Stale 'Cop Out' rubs in genre best forgotten
By Roger Moore
McClatchy-Tribune News Service
"It's not stealing," protests NYPD detective Paul Hodges as he readies for his "performance" interrogating a suspect. "It's called homage."
Since he's played by comic Tracy Morgan (TV's "30 Rock"), homage is mispronounced. Since the movie is "Cop Out," the "homage" is to '80s cop movies a fond remembrance of those jokey, bloody "Beverly Hills Cop" / "Lethal Weapon" romps of Eddie and Mel.
And since the movie was directed (though not written) by fanboy Kevin Smith, Paul's "homage" rant to a suspect is snippets of movie dialogue from "An Officer and a Gentleman" to "Die Hard," "In the Heat of the Night" to "Star Wars."
"These are not the droids you're looking for!"
"Cop Out" is a cop buddy picture that reminds us what awful eye-rollers those movies often were. It's got the generic "foreign" villains (Mexicans, this time), the chatterbox "perp" who is arrested and then comes along for the ride (Seann William Scott steals the movie in the Joe Pesci role). It's got '80s action icon Bruce Willis, as Detective Jimmy Monroe, playing straightman to an always over-the-top Morgan.
"White lighting and BLACK thunder!"
But poor plotting, inept staging and slack pacing remind us that Smith ("Clerks") is better at riffs than at making functional, wholly realized films.
Willis and Morgan play semi-competent detectives who botch a stakeout, get an informant killed and become mixed up in a plot that involves a stolen Mercedes, a stolen baseball card and a baseball fanatic bad guy (Guillermo Diaz) they can never seem to get the drop on.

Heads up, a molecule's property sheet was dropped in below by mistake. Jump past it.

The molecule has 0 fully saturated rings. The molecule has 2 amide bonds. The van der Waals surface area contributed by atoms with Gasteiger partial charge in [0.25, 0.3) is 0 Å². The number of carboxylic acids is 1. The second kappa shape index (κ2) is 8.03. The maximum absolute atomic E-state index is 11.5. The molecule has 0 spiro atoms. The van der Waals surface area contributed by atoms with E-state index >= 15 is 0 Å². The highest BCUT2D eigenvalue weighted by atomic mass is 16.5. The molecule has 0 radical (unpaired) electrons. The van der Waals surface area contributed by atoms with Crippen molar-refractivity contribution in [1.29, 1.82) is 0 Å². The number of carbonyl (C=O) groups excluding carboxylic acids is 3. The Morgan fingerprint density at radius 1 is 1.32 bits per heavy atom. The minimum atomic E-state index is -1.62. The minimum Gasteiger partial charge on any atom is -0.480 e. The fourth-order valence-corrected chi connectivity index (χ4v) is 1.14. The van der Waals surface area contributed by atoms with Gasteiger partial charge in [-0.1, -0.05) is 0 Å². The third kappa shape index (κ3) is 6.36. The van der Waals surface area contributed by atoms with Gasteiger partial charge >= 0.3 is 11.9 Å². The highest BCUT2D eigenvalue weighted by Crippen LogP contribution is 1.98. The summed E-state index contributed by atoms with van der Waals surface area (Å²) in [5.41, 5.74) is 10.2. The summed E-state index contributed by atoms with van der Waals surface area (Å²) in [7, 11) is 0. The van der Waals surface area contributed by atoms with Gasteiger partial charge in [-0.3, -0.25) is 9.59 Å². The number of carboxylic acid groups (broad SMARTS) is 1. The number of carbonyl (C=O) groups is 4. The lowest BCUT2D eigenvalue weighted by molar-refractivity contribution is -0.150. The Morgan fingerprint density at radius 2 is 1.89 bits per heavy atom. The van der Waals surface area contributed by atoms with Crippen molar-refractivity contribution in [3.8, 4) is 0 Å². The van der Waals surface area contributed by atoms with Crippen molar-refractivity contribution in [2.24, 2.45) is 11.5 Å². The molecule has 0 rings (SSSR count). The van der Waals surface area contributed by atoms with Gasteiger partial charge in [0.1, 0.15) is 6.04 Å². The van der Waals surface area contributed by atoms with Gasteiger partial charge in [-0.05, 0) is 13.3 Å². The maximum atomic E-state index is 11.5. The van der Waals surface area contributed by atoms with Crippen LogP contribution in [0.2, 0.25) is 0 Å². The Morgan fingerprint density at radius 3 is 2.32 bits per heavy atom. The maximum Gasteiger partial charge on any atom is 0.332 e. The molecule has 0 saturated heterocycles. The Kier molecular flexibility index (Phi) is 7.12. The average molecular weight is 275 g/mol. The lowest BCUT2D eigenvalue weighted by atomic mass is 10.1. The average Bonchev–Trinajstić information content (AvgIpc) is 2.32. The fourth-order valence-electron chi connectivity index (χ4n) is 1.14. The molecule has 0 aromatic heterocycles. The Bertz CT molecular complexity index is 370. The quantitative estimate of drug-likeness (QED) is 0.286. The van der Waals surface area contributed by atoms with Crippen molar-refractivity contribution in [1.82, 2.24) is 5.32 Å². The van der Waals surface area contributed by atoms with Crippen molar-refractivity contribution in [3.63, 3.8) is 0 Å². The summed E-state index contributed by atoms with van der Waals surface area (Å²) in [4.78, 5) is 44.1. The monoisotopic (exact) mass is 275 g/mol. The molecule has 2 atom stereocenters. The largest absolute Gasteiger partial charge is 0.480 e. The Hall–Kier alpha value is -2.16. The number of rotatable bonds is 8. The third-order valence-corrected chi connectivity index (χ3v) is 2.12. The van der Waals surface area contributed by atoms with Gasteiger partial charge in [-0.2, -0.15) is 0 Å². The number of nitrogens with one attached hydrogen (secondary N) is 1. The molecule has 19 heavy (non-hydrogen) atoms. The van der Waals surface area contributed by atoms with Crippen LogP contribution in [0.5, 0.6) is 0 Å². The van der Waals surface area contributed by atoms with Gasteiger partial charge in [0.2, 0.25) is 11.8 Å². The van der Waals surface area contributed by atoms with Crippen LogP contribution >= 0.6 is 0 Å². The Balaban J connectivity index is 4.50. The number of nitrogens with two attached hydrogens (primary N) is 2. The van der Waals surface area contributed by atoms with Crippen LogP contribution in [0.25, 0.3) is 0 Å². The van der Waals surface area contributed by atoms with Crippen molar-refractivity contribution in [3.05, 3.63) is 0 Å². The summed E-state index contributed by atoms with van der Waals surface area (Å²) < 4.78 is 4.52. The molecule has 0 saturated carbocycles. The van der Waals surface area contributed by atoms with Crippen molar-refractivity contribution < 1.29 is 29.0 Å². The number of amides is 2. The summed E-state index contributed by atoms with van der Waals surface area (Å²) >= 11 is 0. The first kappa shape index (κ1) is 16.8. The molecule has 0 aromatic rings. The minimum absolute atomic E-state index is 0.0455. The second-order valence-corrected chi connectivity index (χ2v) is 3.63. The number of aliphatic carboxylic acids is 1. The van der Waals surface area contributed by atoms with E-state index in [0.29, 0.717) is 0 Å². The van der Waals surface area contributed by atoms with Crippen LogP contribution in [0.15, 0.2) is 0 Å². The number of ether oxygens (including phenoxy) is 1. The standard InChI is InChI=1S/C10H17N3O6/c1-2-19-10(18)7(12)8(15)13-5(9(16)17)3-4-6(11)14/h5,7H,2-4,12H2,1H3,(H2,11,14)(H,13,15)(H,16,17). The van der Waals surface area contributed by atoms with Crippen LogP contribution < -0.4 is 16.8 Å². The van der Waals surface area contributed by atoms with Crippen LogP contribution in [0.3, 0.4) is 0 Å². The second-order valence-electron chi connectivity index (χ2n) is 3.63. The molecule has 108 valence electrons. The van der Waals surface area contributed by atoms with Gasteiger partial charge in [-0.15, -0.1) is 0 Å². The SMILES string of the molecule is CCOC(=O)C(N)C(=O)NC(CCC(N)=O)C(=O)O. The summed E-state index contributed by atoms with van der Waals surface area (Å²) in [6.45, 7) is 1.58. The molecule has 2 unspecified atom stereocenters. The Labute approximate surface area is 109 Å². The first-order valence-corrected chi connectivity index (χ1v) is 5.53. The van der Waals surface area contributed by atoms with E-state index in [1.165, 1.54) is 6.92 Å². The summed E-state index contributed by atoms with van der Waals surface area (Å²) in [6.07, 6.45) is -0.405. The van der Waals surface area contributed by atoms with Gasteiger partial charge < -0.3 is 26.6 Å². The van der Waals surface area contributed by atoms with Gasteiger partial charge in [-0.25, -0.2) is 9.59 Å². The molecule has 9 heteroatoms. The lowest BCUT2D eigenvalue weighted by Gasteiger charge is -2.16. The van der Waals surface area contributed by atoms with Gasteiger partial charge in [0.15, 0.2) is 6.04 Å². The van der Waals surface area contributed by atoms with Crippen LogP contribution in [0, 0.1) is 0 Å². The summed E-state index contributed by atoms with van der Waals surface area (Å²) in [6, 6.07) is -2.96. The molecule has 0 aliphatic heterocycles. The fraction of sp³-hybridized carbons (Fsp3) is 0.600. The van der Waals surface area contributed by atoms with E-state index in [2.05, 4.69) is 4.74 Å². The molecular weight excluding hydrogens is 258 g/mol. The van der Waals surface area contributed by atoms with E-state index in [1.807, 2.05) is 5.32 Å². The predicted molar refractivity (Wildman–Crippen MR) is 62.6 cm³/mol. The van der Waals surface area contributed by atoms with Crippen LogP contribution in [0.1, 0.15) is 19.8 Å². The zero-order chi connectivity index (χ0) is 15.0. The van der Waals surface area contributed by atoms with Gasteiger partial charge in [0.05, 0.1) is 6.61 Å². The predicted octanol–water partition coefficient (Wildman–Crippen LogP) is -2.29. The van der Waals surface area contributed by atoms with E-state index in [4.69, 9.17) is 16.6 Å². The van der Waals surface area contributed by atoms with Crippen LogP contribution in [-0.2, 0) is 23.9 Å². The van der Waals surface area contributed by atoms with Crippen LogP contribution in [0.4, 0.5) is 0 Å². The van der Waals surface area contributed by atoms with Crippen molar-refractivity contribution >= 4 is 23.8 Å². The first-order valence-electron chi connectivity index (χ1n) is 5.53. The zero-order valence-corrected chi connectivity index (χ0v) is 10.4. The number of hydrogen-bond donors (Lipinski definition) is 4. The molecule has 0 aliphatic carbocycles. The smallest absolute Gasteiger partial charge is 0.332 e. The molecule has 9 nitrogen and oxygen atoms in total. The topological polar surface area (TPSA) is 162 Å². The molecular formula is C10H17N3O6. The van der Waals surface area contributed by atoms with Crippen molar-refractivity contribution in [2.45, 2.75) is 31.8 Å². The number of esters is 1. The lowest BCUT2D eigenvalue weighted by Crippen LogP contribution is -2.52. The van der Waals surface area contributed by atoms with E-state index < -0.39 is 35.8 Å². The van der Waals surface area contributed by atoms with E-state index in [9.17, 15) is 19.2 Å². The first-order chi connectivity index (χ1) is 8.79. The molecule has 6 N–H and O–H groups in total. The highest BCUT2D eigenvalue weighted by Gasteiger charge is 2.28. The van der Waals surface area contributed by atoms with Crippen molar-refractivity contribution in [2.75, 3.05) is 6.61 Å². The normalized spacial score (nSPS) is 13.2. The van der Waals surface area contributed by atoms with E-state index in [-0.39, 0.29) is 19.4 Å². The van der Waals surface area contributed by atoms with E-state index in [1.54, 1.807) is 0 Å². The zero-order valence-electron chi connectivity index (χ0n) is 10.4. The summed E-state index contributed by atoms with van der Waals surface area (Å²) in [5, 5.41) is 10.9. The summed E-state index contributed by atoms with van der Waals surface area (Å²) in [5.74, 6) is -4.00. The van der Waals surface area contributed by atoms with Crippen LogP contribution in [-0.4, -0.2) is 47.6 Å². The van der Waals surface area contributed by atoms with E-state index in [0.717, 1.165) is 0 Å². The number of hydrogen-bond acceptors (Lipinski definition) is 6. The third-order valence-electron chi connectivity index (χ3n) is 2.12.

Scott is a parkour-practicing burglar who steals a rare card from Jimmy. The cop needs the cash from it so that he and not the ex-wife's second husband (Smith film alumnus Jason Lee, dialing it down) can pay for his daughter's wedding. So they chase the thief and shoot up the Mexican mob, even though they're both "suspended."
Funny bits interrupt the dead stretches a hysterical and heavily armed woman protecting her property while questioning the manhood of New York's finest, Scott playing the "stop repeating what I say" game and an 11-year-old car thief who curses a blue streak but fears his mamma. As in the rest of the Smith canon, there's a juvenile fascination with sex a monologue about monkey sexual practices, for instance.
But there's a dated and played feel to much of this, from the "Black Betty" to Beastie Boys soundtrack, the jokes that don't land, and situations and generic characters (Kevin Pollack plays a rival detective) that add nothing to the film.
If you've noticed Smith playing the weight card for victimhood in the media, the movie's fat jokes will make you grimace. And throw-away lines about YouTube and Wikipedia sound like '80s guys trying too hard to sound with it.
"Cop Out" is still funnier than the dreadful later Eddie Murphy cop pictures. But it feels like an homage to a period best forgotten, just a chance for all involved to sell out and cash in with a crude comedy that reminds us how bad these particular "good old days" were.